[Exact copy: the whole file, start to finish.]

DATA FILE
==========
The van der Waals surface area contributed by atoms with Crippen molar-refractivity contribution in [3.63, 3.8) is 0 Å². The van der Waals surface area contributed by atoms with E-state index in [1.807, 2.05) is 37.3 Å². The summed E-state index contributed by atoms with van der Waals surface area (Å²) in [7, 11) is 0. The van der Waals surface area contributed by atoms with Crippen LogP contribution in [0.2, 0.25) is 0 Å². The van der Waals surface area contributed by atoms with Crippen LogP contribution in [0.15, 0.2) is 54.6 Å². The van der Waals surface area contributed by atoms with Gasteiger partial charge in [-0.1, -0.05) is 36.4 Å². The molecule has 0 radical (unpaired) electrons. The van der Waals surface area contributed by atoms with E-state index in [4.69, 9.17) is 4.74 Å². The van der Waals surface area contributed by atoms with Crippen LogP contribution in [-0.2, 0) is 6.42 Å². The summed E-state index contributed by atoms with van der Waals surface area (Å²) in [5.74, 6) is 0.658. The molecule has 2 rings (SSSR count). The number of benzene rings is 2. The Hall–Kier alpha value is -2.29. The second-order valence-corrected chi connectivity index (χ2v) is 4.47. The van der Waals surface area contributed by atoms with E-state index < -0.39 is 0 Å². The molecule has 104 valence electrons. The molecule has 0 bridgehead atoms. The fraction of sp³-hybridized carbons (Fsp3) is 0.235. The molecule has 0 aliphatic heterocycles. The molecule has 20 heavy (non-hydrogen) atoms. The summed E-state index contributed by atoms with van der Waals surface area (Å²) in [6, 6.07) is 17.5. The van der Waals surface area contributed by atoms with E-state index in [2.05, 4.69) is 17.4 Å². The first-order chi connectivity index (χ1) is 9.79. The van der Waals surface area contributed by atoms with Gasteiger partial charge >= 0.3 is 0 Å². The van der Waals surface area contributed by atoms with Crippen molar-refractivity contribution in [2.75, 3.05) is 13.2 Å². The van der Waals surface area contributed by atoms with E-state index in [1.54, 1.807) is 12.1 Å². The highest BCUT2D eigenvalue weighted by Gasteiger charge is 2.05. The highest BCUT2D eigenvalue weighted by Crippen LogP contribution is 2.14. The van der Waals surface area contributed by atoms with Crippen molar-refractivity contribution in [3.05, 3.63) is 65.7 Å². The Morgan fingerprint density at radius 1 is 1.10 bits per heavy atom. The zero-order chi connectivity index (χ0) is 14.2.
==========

The van der Waals surface area contributed by atoms with Crippen molar-refractivity contribution in [3.63, 3.8) is 0 Å². The van der Waals surface area contributed by atoms with E-state index in [1.807, 2.05) is 37.3 Å². The summed E-state index contributed by atoms with van der Waals surface area (Å²) in [7, 11) is 0. The van der Waals surface area contributed by atoms with Crippen LogP contribution in [0.2, 0.25) is 0 Å². The van der Waals surface area contributed by atoms with Crippen LogP contribution in [0.15, 0.2) is 54.6 Å². The van der Waals surface area contributed by atoms with Gasteiger partial charge in [-0.1, -0.05) is 36.4 Å². The molecule has 0 radical (unpaired) electrons. The van der Waals surface area contributed by atoms with E-state index in [4.69, 9.17) is 4.74 Å². The van der Waals surface area contributed by atoms with Crippen LogP contribution in [-0.2, 0) is 6.42 Å². The summed E-state index contributed by atoms with van der Waals surface area (Å²) in [5.74, 6) is 0.658. The molecule has 2 rings (SSSR count). The number of benzene rings is 2. The Hall–Kier alpha value is -2.29. The second-order valence-corrected chi connectivity index (χ2v) is 4.47. The van der Waals surface area contributed by atoms with E-state index < -0.39 is 0 Å². The molecule has 104 valence electrons. The molecule has 0 bridgehead atoms. The fraction of sp³-hybridized carbons (Fsp3) is 0.235. The molecule has 0 aliphatic heterocycles. The molecule has 20 heavy (non-hydrogen) atoms. The summed E-state index contributed by atoms with van der Waals surface area (Å²) in [6, 6.07) is 17.5. The van der Waals surface area contributed by atoms with E-state index in [2.05, 4.69) is 17.4 Å². The first-order chi connectivity index (χ1) is 9.79. The van der Waals surface area contributed by atoms with Gasteiger partial charge >= 0.3 is 0 Å². The van der Waals surface area contributed by atoms with Crippen molar-refractivity contribution in [2.75, 3.05) is 13.2 Å². The van der Waals surface area contributed by atoms with E-state index in [1.54, 1.807) is 12.1 Å². The highest BCUT2D eigenvalue weighted by Gasteiger charge is 2.05. The highest BCUT2D eigenvalue weighted by Crippen LogP contribution is 2.14. The van der Waals surface area contributed by atoms with Crippen molar-refractivity contribution in [3.05, 3.63) is 65.7 Å². The Morgan fingerprint density at radius 1 is 1.10 bits per heavy atom. The zero-order chi connectivity index (χ0) is 14.2.